Core Lithium Ceases Finniss Operations Amidst Low Battery Material Prices


Core Lithium (ASX: CXO) of Australia has ceased operations at its Finniss operations and announced a significant write-down on the value of its assets as the impact of low battery material prices begins to be felt by producers.

The company, the sole lithium miner in Australia’s Northern Territory, had suspended early work on its proposed second mine, BP33, due to “tough” market conditions and announced a review of its operations in December.

As a consequence of the review, Core Lithium announced on Friday that it would resume processing stockpiled ore and halt operations at its open pit mine, Grants, which is a part of the multi-mine Finniss hard-rock lithium complex.

run until mid-2024.

The only lithium mine outside of Western Australia is the Grants mine, which is also the country’s newest. It first opened its doors in October 2022, and in February 2023 it started producing and selling spodumene concentrate.

Last year, lithium prices crashed, exceeding even the most pessimistic predictions. Spodumene concentrate is currently trading at $950 per tonne, up from about $8000 per tonne a year ago, according to analysts at Fastmarkets.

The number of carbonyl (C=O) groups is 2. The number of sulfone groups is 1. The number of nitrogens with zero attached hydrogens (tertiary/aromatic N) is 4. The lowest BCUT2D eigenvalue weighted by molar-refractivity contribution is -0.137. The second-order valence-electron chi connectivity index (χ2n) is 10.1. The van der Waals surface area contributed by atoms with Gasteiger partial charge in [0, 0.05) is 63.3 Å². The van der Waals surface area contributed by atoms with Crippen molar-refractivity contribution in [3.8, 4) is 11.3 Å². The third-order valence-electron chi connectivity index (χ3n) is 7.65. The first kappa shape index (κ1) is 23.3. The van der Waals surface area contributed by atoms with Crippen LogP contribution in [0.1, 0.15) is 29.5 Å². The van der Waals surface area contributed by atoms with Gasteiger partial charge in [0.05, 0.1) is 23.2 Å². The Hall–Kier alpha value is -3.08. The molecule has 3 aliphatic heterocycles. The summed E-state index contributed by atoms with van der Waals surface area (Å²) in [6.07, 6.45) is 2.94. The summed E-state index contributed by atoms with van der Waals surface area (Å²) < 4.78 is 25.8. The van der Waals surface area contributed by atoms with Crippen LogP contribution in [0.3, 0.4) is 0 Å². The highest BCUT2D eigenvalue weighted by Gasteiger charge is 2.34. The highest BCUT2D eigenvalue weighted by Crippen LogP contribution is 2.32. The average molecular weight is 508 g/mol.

According to experts, prices for lithium carbonate in China, the world’s largest producer and consumer, could drop by more than 30% this year compared to December 2023 levels because rising supply from all major producers is expected to outpace rising demand from battery users.

Analysts predicted that the global leaders in lithium mining will be the first to feel the effects of the price collapse, starting with expensive lithium producers.

Global Lithium Price Collapse Predictions

According to UBS, the supply of lithium will increase 40% globally in 2024 to reach more than 1.4 million tonnes of lithium carbonate comparable. According to UBS, output will increase by 22% and 29% in top producers, Australia and Latin America, respectively.

Projects in Zimbabwe are expect to propel a doubling of production in Africa, According to the bank.

According to UBS, a significant CATL project in southern Jiangxi province will be the main driver of China’s 40% increase in production over the next two years.

The bank issued a warning, stating that a possible halving of ASX lithium company profits in FY2025 is likely due to lower prices for lithium minerals.